By the time you are able to go around without the dressings, the swelling and redness are pretty much gone. I know this from experience (cancer is extremely annoying). If you HAVE to have cancer, Basal cell carcinoma is the one to get. The surgery is easy, and if done right, completely cures you. When I was recovering, I discovered how many people have had it, which is tons. I was surprised they mentioned it.

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8 hours ago, Driad said:

As a genealogist I wish that a married woman's gravestone would show her birth name as well as her married name.  Presumably Bess and her brother planned her parents' gravestones, so I'm disappointed that they didn't do this.

Weren't they teenagers at the time? Probably didn't think of using her mother's maiden name...

The one thing that always strikes me when seeing cemeteries on US shows is the lack of full dates. Often they only show the year in which someone was born and died. And just the year if it's a (stillborn) baby. Is that standard over there? We always list the full dates and names.

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10 hours ago, Driad said:

As a genealogist I wish that a married woman's gravestone would show her birth name as well as her married name.

As people move away from established religion, the old church records are no longer so useful to the genealogist 

My father's grave marker carries his name and the date and place of his birth as well as the date of his death.

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In real life the Army is in charge of Arlington, they still have a few other cemeteries, but the vast majority are VA. (Side note: overseas cemeteries are run by the American Battle Monuments Commission)

For Henry to rate a non-columbarium internment he would need a purple heart, silver star, or above. Even though the secretary is cabinet level, in real life she would also need to have served in the military on top of that to rate a burial in her own right, but she can be buried with Henry.

Also in real life, congress moved the navy annex and is paying a LOT of money to move main roads around Arlington to blow out more room for burials. They have a pretty good idea how pissed the voters would get if they let Arlington fill up

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On 11/27/2018 at 8:07 AM, Efzee said:

The one thing that always strikes me when seeing cemeteries on US shows is the lack of full dates. Often they only show the year in which someone was born and died. And just the year if it's a (stillborn) baby. Is that standard over there? We always list the full dates and names.

My son was stillborn in the late 70's and he was buried in a Catholic cemetery on a hillside in the baby section. The burial was free and each headstone for the stillborn baby required the full date and the time of death. Policies on grave markers are different within each diocese throughout the US, but stillborn babies have a special section in the cemetery. 

Edited by VinceW
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On ‎26‎.‎11‎.‎2018 at 9:42 AM, kwnyc said:

But while the personal subplot usually mirrors the international plot, the Arlington/Bess reveal felt forced in to me. (And do I believe that no one in the immediate family has EVER visited Bess's parents' grave? No.)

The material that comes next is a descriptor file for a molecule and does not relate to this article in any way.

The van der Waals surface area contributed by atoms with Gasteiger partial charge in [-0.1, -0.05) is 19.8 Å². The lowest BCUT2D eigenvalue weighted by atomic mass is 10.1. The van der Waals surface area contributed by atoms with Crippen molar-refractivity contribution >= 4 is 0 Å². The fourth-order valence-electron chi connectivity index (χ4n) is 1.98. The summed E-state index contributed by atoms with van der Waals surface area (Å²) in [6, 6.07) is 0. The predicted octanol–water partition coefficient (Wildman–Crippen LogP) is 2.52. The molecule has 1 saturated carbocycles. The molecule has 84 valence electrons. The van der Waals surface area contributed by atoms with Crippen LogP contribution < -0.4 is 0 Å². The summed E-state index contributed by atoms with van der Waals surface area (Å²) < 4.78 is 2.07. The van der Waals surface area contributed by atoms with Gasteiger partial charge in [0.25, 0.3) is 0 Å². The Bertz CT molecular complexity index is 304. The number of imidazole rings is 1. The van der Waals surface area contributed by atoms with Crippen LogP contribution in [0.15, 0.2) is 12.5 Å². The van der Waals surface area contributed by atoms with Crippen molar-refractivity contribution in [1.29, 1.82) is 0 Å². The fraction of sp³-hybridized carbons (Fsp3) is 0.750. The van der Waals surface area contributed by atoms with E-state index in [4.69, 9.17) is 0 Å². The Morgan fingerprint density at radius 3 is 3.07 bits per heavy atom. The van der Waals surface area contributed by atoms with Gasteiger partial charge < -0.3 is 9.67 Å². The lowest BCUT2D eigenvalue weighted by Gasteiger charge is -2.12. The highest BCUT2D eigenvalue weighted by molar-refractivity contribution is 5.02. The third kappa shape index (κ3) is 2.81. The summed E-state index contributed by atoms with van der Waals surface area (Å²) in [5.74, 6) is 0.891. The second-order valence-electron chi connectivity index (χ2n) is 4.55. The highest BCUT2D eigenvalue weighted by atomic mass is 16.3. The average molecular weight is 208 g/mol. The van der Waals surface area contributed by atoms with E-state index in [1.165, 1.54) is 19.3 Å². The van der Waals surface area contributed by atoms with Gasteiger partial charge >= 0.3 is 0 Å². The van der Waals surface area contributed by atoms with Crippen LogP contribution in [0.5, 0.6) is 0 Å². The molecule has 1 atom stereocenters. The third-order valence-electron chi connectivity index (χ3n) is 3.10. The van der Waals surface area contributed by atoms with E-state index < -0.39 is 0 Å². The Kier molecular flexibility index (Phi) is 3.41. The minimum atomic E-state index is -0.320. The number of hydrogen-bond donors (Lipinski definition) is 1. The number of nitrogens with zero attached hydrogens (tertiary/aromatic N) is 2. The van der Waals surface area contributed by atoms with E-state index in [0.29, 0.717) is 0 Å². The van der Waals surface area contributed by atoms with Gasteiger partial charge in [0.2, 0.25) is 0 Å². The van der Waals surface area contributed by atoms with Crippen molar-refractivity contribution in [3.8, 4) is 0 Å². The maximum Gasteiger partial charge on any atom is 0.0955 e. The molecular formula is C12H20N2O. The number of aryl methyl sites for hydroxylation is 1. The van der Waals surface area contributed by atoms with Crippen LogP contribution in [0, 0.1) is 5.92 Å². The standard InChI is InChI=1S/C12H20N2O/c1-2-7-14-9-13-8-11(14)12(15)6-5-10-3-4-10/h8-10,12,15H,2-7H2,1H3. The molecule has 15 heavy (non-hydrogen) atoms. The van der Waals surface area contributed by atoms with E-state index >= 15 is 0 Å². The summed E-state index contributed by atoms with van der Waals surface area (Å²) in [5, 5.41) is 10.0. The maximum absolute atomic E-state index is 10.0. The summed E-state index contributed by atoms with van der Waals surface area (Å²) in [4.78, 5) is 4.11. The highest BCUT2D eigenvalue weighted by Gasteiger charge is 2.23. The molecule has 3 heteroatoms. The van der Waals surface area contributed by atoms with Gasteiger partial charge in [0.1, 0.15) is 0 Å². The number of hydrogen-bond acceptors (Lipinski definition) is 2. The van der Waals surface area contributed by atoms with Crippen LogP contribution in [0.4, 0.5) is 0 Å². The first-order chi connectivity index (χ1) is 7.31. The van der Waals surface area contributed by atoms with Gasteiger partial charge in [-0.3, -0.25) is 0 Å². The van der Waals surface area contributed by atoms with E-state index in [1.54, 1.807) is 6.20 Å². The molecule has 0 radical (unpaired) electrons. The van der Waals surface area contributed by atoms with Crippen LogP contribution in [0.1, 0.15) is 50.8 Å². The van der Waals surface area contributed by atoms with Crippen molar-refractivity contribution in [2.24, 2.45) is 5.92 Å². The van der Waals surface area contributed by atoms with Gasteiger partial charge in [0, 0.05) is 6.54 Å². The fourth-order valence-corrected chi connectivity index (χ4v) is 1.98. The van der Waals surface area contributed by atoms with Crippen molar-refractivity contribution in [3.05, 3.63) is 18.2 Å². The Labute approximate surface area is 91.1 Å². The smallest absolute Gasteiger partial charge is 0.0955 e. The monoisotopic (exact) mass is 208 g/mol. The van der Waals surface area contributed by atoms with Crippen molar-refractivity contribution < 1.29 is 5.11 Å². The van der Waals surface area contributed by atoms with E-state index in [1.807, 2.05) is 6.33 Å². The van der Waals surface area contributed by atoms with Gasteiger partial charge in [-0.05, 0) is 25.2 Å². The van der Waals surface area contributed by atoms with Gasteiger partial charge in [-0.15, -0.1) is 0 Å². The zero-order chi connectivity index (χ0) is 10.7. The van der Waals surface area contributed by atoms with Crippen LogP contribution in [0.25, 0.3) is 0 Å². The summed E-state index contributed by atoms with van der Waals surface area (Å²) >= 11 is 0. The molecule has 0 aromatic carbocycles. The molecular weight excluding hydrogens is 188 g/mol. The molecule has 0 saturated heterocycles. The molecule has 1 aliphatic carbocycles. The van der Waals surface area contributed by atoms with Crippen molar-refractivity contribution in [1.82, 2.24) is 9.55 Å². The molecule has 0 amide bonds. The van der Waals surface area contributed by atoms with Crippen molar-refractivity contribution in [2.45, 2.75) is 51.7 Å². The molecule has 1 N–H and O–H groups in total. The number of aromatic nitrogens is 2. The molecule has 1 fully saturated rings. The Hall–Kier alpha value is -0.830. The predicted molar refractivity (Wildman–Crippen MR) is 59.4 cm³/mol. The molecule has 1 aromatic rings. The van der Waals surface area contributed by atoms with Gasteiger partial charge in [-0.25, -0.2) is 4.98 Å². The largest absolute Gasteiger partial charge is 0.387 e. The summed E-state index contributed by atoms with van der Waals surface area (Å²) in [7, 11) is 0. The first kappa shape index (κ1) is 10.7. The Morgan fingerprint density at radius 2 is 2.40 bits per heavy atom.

I do. As mythoughtis said, none of them have ever met them including Henry. I've only ever visited the gravesite of relatives I knew well and I don't even know where the others are buried, so I have no problem believing it.

 

On ‎26‎.‎11‎.‎2018 at 10:05 AM, shapeshifter said:

They had a skin cancer awareness PSA at the end, so I assume the Arlington/final-resting-place plot was written to tie in with the PSA. 

I read that it was.

 

On ‎26‎.‎11‎.‎2018 at 9:22 PM, mythoughtis said:

However, in real life, she would have had this conversation with Henry long ago.  Henry’s dad hasn’t been gone that long.  Henry’s Mom’s grave would have been visited when his Dad died. I hate it when TV shows pretend that people who have been married for years haven’t had these types of conversations before. 

They did suggest that they've had some version of this conversation before. Henry said now you don't want to be burried with me anymore or something along the lines, and I took that to mean that they were in agreement about being buried side-by-side up until then. They also talked about what could be Bess' epitaph in S2 and we've had the conversation in S1 about who Henry could get married to (or not) if Bess didn't return from Iran and there was also the glasses thing. But I think this is how the conversations go: you mention it, you have a serious moment and then you try to lighten the mood because it's a very heavy subject and one that no one probably wants to dwell on for long.

I also think that there's a difference between mentioning/being in probably close to unspoken agreement of being buried together and having to make a specific decision about a cemetary. I didn't think there was anything wrong with Bess' reaction. I think she probably reacted like many of us would have reacted and I really didn't see that there was more to it, like Henry did. So, I find it believable that Bess' avoidance of her parents' grave hasn't come up so far. It's also something she needs to be ready to face, so I think it's also entirely possible that it wasn't as close to the surface as it was now and there wasn't a signal that Henry could pick up on before.